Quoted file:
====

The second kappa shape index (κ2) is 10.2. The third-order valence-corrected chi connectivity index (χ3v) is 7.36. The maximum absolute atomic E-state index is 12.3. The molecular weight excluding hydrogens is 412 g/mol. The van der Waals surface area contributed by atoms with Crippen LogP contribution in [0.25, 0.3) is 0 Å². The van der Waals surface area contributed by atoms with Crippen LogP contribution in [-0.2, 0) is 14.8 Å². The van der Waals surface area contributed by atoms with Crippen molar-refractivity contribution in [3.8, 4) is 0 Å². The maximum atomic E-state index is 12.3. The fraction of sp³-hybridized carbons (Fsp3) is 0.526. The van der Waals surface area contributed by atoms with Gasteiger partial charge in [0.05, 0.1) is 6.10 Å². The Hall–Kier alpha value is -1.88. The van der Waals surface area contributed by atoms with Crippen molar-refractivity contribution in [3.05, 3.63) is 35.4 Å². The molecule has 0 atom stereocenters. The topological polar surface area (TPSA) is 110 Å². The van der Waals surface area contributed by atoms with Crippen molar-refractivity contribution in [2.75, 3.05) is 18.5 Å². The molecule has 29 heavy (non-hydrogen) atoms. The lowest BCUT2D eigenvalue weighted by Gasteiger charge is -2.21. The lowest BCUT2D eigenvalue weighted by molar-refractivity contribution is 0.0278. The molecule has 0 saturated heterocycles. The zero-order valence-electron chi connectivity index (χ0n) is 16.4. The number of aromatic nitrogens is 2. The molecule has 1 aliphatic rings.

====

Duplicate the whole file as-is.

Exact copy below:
The second kappa shape index (κ2) is 10.2. The third-order valence-corrected chi connectivity index (χ3v) is 7.36. The maximum absolute atomic E-state index is 12.3. The molecular weight excluding hydrogens is 412 g/mol. The van der Waals surface area contributed by atoms with Crippen LogP contribution in [0.25, 0.3) is 0 Å². The van der Waals surface area contributed by atoms with Crippen LogP contribution in [-0.2, 0) is 14.8 Å². The van der Waals surface area contributed by atoms with Crippen molar-refractivity contribution in [3.8, 4) is 0 Å². The maximum atomic E-state index is 12.3. The fraction of sp³-hybridized carbons (Fsp3) is 0.526. The van der Waals surface area contributed by atoms with Gasteiger partial charge in [0.05, 0.1) is 6.10 Å². The Hall–Kier alpha value is -1.88. The van der Waals surface area contributed by atoms with Crippen molar-refractivity contribution in [3.05, 3.63) is 35.4 Å². The molecule has 0 atom stereocenters. The topological polar surface area (TPSA) is 110 Å². The van der Waals surface area contributed by atoms with Crippen molar-refractivity contribution in [2.75, 3.05) is 18.5 Å². The molecule has 29 heavy (non-hydrogen) atoms. The lowest BCUT2D eigenvalue weighted by Gasteiger charge is -2.21. The lowest BCUT2D eigenvalue weighted by molar-refractivity contribution is 0.0278. The molecule has 0 saturated heterocycles. The zero-order valence-electron chi connectivity index (χ0n) is 16.4. The number of aromatic nitrogens is 2. The molecule has 1 aliphatic rings.